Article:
- change ups
No Early Out At County
"I don't think you'll see this on the agenda for quite a while," said Richard Vander Molen, commission vice chairman and chair of the county's Finance Committee.
The county has offered workers such an option three times in recent history, with the last one in 2002. In June, commissioners asked
Delabbio met with members of the county's budget review team and concluded that an early-out program wouldn't help and could hurt the county's fiscal status in the future.
"I do not intend to recommend, as part of the Fiscal Year 2008 Budget, any form of 'early-out option' for currently qualified county employees, and this issue will not be revisited during the current FY2007 and Fiscal Year 2008 budget cycles," Delabbio wrote in a memo to the Finance Committee.
Delabbio based his decision on the results from the 2002 program. He said that plan did produce some short-term, cash-flow savings for the county, but it also created some long-term costs. And he doesn't think cash flow will be the biggest problem the county will face next year. "While we do have fiscal constraints,
Deputy Director of Fiscal Services Stephen Duarte reported that 132 of the 245 workers that were eligible for the 2002 voluntary-retirement program took the early-out option. He said the plan did improve the county's cash flow, increasing it by about $725,000 over a two-year period. The improvement came from spreading out the employees' past-service costs over the pension board's 15-year amortization plan.
He went on to argue that early-out options don't correct a budget's biggest problem: expenditures growing at a higher rate than revenue. If revenue grows by 4 percent a year, it will take roughly 18 years for that income to double. But if expenses rise by 6 percent a year, they will double in only about 12 years.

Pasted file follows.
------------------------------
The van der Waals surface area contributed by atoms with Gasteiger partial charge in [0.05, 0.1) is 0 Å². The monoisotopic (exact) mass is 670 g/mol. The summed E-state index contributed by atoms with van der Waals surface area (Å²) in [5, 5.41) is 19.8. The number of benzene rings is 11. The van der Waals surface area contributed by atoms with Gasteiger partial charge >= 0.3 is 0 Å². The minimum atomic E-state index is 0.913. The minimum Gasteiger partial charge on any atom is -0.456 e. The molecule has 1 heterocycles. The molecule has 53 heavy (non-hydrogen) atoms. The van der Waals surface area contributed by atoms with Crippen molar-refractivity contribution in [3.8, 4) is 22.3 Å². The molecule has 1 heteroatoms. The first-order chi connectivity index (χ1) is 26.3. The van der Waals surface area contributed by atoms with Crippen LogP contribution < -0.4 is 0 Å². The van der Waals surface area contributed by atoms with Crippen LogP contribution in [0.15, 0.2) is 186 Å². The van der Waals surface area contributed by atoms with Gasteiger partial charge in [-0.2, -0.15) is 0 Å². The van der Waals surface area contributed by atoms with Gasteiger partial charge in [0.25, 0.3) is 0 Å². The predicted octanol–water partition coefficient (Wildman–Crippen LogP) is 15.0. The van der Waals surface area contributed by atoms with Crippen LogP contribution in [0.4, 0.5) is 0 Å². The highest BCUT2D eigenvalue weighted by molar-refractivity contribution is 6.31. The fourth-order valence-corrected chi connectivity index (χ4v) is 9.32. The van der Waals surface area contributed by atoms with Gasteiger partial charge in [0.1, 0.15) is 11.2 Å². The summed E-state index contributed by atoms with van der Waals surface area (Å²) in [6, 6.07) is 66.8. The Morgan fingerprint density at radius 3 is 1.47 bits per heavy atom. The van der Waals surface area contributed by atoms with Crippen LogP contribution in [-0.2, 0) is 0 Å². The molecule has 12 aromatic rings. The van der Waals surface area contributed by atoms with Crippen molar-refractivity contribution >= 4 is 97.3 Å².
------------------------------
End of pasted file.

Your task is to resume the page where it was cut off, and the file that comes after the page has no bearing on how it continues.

"Because it does nothing to address the compounding issue, retirement incentives in and of themselves do not 'fix' budgetary problems. What retirement incentives can do, when cash reserves are below acceptable levels, is temporarily improve the organization's cash outflow, thus preserving existing cash reserves."
Besides the 2002 program, the county also offered employees early-out incentives in 1994 and 1996. Delabbio said the 1996 offering came during a time when the county was reorganizing the administrative department and some positions were combined. No such plan is on tap for next year, so a program would only be implemented to improve cash flow. Delabbio and
"While the county's 'cash burn' needs to be addressed, it appears the county has sufficient cash reserves to allow management time to undertake the necessary strategic changes without incurring the long-term costs associated with a retirement incentive," he said.
"Consequently, it does not appear cost-effective to offer a new retirement incentive consisting of additional years of credited service and additional years of health care subsidy for the foreseeable future."